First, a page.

Nitroprusside, nimodipine, nicardipine 20%-25% in 2-3 hr Nitroprusside (controversial), 0%-20% in 6-12 hr nicardipine

AMI, acute myocardial infarction; SBP, systolic blood pressure.


There are significant exceptions to these initial recommendations; these are discussed in more detail later in the section on the treatment of select hypertensive emergencies.

Special Considerations in Select Hypertensive Emergencies


Aortic Dissection.

There is general agreement that at the time of diagnosis, and perhaps even when it is suspected, quickly controlling the systolic BP to lower than 120 mm Hg within 10 to 20 minutes supersedes the performance of any time-consuming techniques used to identify the dissection.

Acute Coronary Syndrome.

 

 

This situation includes patients presenting with unstable angina or myocardial infarction. Hypertension is often affected by acute adrenergic stimulation caused by ischemic chest pain or severe anxiety, but relief of chest pain is a priority, together with opening the coronary artery responsible in the case of a myocardial infarction for improved myocardial oxygen supply. The level of BP will determine the use of nitroglycerin or nitroprusside in this situation. Nicardipine can also be a useful alternative. A reduction of 10% to 20% over the first 1 to 3 hours will often be sufficient to alleviate chest pain. It is also an important step before consideration of thrombolytic therapy.

Congestive Heart Failure.

 

Congestive heart failure along with severe hypertension often results in pulmonary edema and a sharp reduction in effective circulating blood volume. In this setting, the agents of choice are those that reduce preload and afterload. The most effective is sodium nitroprusside or fenoldopam, although nitroglycerin can also be valuable, particularly if BP is not markedly elevated. Appropriate and timely use of a parenteral loop diuretic is also usually necessary.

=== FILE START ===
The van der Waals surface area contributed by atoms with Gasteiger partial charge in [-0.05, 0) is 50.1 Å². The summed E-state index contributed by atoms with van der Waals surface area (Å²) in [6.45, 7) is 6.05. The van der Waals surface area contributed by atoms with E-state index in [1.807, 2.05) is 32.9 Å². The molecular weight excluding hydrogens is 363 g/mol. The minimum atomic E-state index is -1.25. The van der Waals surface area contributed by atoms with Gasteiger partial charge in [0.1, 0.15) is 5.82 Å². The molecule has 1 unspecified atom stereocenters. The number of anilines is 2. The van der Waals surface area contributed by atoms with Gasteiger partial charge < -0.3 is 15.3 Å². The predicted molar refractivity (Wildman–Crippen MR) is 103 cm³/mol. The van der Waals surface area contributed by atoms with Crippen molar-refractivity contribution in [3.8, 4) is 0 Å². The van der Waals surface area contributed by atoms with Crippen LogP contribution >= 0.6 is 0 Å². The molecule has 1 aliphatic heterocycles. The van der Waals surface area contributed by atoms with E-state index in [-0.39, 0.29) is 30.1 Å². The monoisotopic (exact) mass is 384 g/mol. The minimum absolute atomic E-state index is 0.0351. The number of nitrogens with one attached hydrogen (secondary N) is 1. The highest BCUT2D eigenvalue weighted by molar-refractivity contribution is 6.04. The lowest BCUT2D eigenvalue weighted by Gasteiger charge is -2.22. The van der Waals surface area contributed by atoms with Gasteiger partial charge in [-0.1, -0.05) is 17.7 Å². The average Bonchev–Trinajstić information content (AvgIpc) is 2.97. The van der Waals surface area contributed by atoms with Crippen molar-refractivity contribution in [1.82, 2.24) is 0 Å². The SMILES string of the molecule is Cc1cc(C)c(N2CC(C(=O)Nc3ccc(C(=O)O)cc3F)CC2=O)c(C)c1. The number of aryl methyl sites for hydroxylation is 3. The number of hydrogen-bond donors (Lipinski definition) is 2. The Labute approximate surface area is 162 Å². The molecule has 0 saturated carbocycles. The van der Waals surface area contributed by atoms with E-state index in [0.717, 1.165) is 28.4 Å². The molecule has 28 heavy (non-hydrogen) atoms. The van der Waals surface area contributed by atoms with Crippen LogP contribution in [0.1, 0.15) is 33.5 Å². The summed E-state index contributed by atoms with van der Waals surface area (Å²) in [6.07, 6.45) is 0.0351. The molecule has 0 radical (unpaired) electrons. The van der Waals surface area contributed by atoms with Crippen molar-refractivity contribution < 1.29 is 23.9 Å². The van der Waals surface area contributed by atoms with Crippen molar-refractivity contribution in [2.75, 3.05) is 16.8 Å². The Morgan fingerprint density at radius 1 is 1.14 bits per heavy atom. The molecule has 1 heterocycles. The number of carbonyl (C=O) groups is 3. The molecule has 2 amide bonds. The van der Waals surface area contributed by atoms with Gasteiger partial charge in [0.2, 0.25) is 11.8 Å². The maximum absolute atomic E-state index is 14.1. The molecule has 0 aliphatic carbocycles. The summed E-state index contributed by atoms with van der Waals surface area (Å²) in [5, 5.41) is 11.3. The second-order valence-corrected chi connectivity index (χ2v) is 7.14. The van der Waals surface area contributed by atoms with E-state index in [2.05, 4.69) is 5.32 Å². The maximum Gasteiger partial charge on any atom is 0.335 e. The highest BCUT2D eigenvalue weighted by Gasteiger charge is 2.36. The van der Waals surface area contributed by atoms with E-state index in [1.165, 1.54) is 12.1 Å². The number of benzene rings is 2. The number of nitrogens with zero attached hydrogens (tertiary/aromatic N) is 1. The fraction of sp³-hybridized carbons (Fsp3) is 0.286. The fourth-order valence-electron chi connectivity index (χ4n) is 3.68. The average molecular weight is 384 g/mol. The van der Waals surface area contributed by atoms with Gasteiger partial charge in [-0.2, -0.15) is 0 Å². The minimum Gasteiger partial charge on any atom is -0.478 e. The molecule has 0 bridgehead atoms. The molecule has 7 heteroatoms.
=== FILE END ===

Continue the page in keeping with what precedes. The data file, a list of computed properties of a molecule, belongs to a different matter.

Acute or Chronic Renal Failure.

  

A gradual reduction in BP of 20% to 25% during the first 1 to 3 hours is particularly helpful. Nitroprusside, labetalol, and nicardipine are all effective. Strong consideration should be given to fenoldopam as the agent of choice because of its favorable effects on renal function.12

Adrenergic Crises. 

   

Emergency caused by catecholamine excess includes the presence of a pheochromocytoma, cocaine or amphetamine intoxication, and dietary noncompliance in patients taking monoamine oxidase inhibitors. Care must be taken to select antihypertensive therapies that will not result in unopposed -adrenergic stimulation. Phentolamine may be useful as an initial agent to control paroxysms but is difficult to titrate for ongoing therapy. Beta blockers are generally avoided but labetalol has proved a useful agent with its alpha and beta blocking characteristics. When an occasional hypertensive crisis is observed secondary to clonidine withdrawal, immediate reinstitution of clonidine is appropriate. BP will often respond to one or two doses of clonidine, 0.1 to 0.2 mg.

Hypertensive Encephalopathy.

 

BP should be promptly lowered with nitroprusside or labetalol, with careful monitoring and frequent neurologic assessments. BP reduction can be associated with dramatic improvement in cerebral function. However, deterioration in neurologic function will require re-evaluation and consideration of other possible diagnoses.

Subarachnoid Hemorrhage.

 

Acute BP reduction is warranted in subarachnoid hemorrhage The agent of choice again would be sodium nitroprusside.

 

Nicardipine has also proved effective. Another dihydropyridine calcium antagonist, nimodipine, has demonstrated antihypertensive and anti-ischemic effects that may improve long-term outcomes of subarachnoid hemorrhage but not necessarily ischemic stroke.

Ischemic Stroke.  

First-line agents include nitroprusside, nicardipine, fenoldopam, and labetalol. Recommend avoiding reductions in mean arterial pressure higher than 10% in the first 1 to 3 hours or higher than 20% in the first 6 to 12 hours, with careful and frequent monitoring of neurologic status. The use of parenteral agents with short half-lives is most appropriate in this situation.

Summary
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Hypertensive emergencies warrant prompt ICU admission for rapid treatment and continuous blood pressure monitoring. Most hypertensive urgencies can be managed on an ambulatory basis. Excessive blood pressure reduction has been associated with acute deterioration of renal function, ischemic cardiac and cerebral events, and acute blindness. A decrease of 20% to 25% in mean arterial pressure from pretreatment blood pressure has been recommended.